Grilli is proof that closers come in all shapes and sizes. A scant few years ago he was on the verge of being out of the game and all of the sudden he was able to take over when Joel Hanrahan left. Hanrahan is now the guy on the verge of being out of the game and Grilli could be the next guy to save 40 games in Pittsburgh. Pirates closers used to be a bad bet in the past, but the Pirates returned to the postseason last year for the first time since Barry Bonds had a normal hat size.

Last season, he missed some time and Mark Melancon took over as the closer. That is making some players nervous, but he should return as the closer and assuming he is healthy, he should be another guy that surpasses 40 saves rather easily. In spite of this fact, he was selected 17th among closers. He looks like a guy that should be taken in the top ten among closers. Of course, this is just guessing that the Pirates will be a good team again, but I don’t see any reason why that wouldn’t be the case.

TRI Overdrafted Players

Trevor Rosenthal— St. Louis Cardinals

This is more of a comment on the Cardinals than on Rosenthal. Rosenthal certainly looks like a dominant relief pitcher, but we’ve seen this before. They’ve been confident about their closer nearly every year and every year they’ve changed closers at some point in the season. This tells us a couple of things about relief pitching in general and about the Cardinals specifically. It tells us the shelf life for closers is not very long. That will be the ultimate reason why very few will ever make it to the Hall of Fame after Rivera finally gets inducted.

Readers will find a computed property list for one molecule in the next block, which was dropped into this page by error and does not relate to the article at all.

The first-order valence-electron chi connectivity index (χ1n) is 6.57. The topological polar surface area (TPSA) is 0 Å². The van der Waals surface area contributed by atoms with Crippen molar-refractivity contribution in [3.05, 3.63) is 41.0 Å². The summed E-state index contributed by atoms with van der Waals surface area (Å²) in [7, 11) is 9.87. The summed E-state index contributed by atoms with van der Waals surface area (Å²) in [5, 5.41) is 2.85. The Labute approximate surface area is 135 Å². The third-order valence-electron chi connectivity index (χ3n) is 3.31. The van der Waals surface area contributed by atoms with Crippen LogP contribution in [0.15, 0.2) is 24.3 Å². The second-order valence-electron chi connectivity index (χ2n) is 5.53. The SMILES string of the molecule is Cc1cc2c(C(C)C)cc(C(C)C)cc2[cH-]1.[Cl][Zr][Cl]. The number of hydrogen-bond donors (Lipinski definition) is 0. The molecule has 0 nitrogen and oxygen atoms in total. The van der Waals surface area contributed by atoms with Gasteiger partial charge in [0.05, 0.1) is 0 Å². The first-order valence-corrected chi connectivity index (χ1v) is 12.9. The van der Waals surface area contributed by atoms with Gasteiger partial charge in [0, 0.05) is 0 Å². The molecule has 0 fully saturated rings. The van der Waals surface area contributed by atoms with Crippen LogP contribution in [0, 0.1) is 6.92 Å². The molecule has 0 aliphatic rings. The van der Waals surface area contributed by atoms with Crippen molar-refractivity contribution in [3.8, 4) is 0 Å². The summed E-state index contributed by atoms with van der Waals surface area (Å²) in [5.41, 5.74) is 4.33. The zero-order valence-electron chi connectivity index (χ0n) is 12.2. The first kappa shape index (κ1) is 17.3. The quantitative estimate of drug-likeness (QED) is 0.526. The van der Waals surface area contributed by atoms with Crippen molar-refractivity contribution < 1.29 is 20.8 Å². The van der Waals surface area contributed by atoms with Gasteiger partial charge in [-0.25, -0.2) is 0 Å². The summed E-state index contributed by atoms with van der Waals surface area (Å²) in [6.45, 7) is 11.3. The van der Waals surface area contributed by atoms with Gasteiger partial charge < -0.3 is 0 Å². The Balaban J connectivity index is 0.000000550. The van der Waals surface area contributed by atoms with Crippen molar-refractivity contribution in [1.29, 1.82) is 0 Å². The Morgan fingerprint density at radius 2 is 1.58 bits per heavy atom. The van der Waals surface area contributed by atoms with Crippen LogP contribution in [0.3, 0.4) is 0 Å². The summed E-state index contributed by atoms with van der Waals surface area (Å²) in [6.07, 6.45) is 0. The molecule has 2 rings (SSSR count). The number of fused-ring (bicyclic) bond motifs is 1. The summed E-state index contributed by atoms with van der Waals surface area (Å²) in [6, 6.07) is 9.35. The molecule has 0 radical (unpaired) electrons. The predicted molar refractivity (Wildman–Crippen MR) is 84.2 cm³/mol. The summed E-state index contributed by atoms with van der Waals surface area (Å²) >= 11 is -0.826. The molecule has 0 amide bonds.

The Cardinals have a quicker trigger finger than most. If they feel they have a guy in their pen that can do it better they will make the move as they did when they switched from Edward Mujica to Rosenthal late last season. So, ask yourself how confident you are in any Cardinals closer. Sure, he will get a lot of opportunities and if he does well he will be a great pick, but the Cardinals are not shy about making changes if they feel they need to.

Jim Johnson— Oakland Athletics

There really is a fine line between genius and insanity. Billy Beane has been painted as a genius for years, but the move to add Johnson to his pen for ten million in salary seems insane. TRI may not be completely relevant for relief pitchers, but it does give us some clue as to who might be replaced. Simply put, the Athletics likely would have been better spending that money elsewhere and using Sonny Gray as their closer. When you see a huge TRI discrepancy between the closer and setup man (or even a middle reliever) it is a sign that the closer may be losing his job at some point in the season.

As for Johnson, he managed to save more than 40 games a year ago, but there were signs of decay and that was probably why the Orioles dumped him for Jemile Weeks. Weeks likely won’t play in Baltimore, but they saved about ten million dollars in the transaction. Johnson has the look of a hamburger about to drop his tomatoes. It happens to the best of closers. Some have a shelf life of a few seasons while a precious few will last five or six seasons in the same place. I would bet on Johnson losing his closing job at some point next season.